The Fragrance Foundation hosted a celebration in honor of its sixth class of Notables, as well as announced its preparations for Fragrance Day 2020, which will be taking place March 21, 2020.
As each newly annointed notable received their blown glass teardrop award, they shared a few insights into their journey:
- Pol Bardají, manager, sales and business development for Cosmo International Fragrances was introduced by his nominator, Dulce Almario, as a rare talent and ray of sunshine who always gives “100 plus plus plus percent.”
- Antoni Soszyński, Coty’s global marketing manager for Marc Jacobs, was celebrated for his “rare combination of business acumen, creativity and human compassion that is magical in this industry.”
- Elizabeth Cavallacci, account manager at Firmenich, shared that her passion for everything she does, particularly in fragrance, sometimes spills out in unexpected ways, like teaching herself fluency in Greek.
- Alice Inchauspé, digital account manager sales and business development of Givaudan, received recognition from Asha Talwar Coco, who described her as someone whose curiosity and competence Coco wants to keep beside her through her entire career.
- Abigail Spratt, SCI researcher at IFF, gave good advice to test the limits of expectations—to “break out of a predetermined box that was developed before you.”
- Valerie Anderson, senior marketing manager at Mane, was described by her nominator Jason Boland as a radiant light of positivity who can charm conference rooms of people with her presentations—even after a cross country redeye.
- Dora Gaffaney, senior director of global marketing/brand development at Parlux, who finagled the notoriously difficult celebrity signoff on a fragrance in under five minutes, at the celebrity’s own birthday party, was lauded for her charisma and genuine kindness by Lori Singer.
- Melissa Pacansky, fragrance evaluation manager, was described by Bansamou as a zen and quiet strength—but shared that she has the drive of a tiger (and a passion for pysanky).
- Patricia Montelongo, executive director of education Jo Malone London, North America, summed up the evening as she described her journey with fragrance and love and family through Jo Malone Amber and Lavender, the scent she wore on a blind date that led to a marriage and to the birth of her son.
Previously: The Fragrance Foundation Introduces 4 Categories for 2020 Awards
Fragrance Day 2020 is set to feature an exhibition of enchanting, fragrance-focused works by world-renown artist and designer Rebecca Moses.
Like so many great artworks, love connections and mesmerizing fragrances, the story behind Moses’ collaboration with The Fragrance Foundation began in Italy, said Linda Levy, president of The Fragrance Foundation.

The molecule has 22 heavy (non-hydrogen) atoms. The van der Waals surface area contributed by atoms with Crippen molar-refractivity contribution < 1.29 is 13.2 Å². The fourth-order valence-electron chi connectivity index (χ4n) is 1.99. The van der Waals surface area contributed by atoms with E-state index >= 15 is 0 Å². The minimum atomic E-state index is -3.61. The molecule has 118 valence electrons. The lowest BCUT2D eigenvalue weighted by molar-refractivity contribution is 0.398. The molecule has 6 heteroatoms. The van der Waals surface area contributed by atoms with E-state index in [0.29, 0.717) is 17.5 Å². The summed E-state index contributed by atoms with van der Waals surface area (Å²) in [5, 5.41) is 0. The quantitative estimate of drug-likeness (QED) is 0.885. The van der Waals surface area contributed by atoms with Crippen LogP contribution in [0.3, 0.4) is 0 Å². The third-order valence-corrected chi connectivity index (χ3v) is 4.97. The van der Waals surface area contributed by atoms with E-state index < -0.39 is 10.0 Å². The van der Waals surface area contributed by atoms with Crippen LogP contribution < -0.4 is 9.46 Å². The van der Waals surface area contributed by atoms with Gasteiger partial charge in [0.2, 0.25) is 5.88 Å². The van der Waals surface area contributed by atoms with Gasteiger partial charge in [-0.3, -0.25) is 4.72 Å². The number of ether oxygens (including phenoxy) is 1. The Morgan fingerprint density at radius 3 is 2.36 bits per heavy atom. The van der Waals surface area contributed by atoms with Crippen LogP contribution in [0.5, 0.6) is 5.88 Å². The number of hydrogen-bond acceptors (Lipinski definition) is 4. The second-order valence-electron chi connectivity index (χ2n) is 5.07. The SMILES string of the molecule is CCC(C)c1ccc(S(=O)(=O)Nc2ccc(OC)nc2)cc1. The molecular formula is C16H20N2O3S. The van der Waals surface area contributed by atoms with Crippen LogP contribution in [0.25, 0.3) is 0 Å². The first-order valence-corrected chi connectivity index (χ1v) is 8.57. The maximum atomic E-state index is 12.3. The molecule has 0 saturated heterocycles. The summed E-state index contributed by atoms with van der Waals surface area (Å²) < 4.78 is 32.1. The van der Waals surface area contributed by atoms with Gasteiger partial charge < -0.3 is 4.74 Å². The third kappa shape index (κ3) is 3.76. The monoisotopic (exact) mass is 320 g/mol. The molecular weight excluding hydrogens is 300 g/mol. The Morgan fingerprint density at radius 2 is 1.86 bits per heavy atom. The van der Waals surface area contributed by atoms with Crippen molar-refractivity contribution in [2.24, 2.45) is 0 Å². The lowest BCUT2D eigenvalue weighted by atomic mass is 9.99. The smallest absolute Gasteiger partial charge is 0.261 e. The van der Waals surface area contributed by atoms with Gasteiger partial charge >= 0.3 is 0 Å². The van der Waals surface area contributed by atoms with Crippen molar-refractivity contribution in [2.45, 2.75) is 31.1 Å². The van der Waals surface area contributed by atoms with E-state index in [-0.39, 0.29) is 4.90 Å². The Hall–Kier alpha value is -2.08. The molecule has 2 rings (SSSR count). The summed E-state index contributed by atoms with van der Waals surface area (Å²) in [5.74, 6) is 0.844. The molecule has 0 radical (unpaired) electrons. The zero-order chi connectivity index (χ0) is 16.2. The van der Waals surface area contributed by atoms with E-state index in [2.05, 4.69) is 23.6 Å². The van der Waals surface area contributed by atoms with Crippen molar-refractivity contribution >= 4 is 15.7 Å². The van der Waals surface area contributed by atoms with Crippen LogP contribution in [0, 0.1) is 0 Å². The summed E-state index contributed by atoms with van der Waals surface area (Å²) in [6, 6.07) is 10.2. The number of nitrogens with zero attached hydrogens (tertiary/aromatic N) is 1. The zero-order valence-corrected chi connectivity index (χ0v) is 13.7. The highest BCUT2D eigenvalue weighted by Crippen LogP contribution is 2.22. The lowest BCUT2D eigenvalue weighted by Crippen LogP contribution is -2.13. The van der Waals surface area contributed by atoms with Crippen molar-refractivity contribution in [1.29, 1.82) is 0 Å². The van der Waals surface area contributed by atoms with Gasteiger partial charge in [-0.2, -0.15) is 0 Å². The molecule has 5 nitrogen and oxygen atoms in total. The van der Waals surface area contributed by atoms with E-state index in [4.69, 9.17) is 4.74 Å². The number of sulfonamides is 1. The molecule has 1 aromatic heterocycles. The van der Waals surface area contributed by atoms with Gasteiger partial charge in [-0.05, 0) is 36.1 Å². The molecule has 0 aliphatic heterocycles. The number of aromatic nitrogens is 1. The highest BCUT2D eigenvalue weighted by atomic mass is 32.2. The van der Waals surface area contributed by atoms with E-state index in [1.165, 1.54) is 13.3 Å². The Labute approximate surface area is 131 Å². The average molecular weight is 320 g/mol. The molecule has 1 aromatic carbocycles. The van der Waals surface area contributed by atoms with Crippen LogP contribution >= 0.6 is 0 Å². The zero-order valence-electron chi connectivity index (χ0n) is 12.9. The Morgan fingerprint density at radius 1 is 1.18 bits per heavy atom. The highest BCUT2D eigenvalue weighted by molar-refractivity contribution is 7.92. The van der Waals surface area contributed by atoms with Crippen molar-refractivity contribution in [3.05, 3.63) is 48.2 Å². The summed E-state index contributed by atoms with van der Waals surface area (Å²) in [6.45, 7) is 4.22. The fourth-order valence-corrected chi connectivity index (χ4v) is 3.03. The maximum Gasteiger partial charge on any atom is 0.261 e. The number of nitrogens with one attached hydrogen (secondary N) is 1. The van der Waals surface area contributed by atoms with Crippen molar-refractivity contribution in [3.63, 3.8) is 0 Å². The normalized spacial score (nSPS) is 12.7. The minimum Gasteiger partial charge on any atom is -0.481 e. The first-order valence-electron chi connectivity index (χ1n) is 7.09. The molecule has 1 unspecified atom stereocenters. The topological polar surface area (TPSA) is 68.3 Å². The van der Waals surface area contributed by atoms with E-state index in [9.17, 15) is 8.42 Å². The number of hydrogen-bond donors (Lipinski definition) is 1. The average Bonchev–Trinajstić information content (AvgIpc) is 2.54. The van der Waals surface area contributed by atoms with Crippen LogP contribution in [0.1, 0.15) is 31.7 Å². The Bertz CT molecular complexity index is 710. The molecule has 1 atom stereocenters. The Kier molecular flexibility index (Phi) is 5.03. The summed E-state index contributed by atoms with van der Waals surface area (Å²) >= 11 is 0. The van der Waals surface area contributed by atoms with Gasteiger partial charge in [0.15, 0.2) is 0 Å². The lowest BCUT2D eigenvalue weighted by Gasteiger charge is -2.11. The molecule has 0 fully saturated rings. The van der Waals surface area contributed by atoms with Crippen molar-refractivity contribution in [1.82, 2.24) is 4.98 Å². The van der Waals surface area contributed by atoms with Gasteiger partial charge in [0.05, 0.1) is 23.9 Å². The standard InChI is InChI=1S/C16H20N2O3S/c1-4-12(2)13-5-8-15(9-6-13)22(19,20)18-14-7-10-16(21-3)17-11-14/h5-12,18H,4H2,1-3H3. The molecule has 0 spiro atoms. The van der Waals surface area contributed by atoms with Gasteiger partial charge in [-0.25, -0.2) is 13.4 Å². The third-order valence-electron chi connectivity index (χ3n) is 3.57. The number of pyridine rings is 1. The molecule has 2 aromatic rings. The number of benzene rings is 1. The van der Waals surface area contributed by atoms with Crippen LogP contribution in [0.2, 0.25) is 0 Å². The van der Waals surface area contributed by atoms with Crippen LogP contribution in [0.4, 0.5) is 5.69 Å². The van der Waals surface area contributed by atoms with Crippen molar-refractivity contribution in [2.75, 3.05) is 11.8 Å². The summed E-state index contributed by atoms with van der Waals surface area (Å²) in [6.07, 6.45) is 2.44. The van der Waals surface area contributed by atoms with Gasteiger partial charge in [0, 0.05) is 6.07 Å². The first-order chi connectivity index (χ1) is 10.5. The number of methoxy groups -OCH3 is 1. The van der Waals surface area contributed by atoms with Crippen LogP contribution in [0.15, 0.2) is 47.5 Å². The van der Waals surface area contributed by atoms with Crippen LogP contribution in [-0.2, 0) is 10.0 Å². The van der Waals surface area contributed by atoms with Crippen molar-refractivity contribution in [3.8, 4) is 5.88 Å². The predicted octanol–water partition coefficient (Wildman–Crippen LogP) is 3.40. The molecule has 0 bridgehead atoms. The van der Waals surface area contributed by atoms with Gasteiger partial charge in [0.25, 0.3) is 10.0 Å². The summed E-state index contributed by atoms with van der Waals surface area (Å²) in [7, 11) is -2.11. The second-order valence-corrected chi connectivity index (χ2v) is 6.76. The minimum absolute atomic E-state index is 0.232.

Many years ago, Moses had created paintings inspired by the captivating scents of Capri and when Levy saw them on a visit to Moses’ studio in 2017, the idea for what would become the centerpiece of this year’s International Fragrance Day celebration was born.
Levy commissioned Moses to create seven artworks, each of which celebrate a different scent category—floral, fresh, citrus, fruity, woody, sweet and spicy—in the form of a colorful, exuberant woman adorned in aromatic ingredients.
Moses’ works will be at the heart of International Fragrance Day 2020 with whimsical videos in which the illustrations come to life—dancing, blowing bubbles of chewing gum, donning sunglasses—accompanying the awareness initiative on social media and beyond.
Madison Avenue will be strewn with banners featuring Moses’ artwork, and, from March 19 to March 28, participating brands and retailers along New York’s legendary shopping street will offer an array of sensory experiences to inspire consumers to discover the artistry and passion of fragrance.
The entire extravaganza will be touted on social media by brands, fragrance houses, influencers and supporters. And, as Levy concluded her speech, she invited the audience to spend the rest of the evening immersing themselves in the magic of Moses’ artwork.
“We want to talk to consumers about what ingredients mean, and this is a wonderful way to communicate in an entertaining way, but also in a very intelligent way, how fragrances are made. We believe that fragrance is an invisible art and this will allow us to go somewhere we’ve never been before.”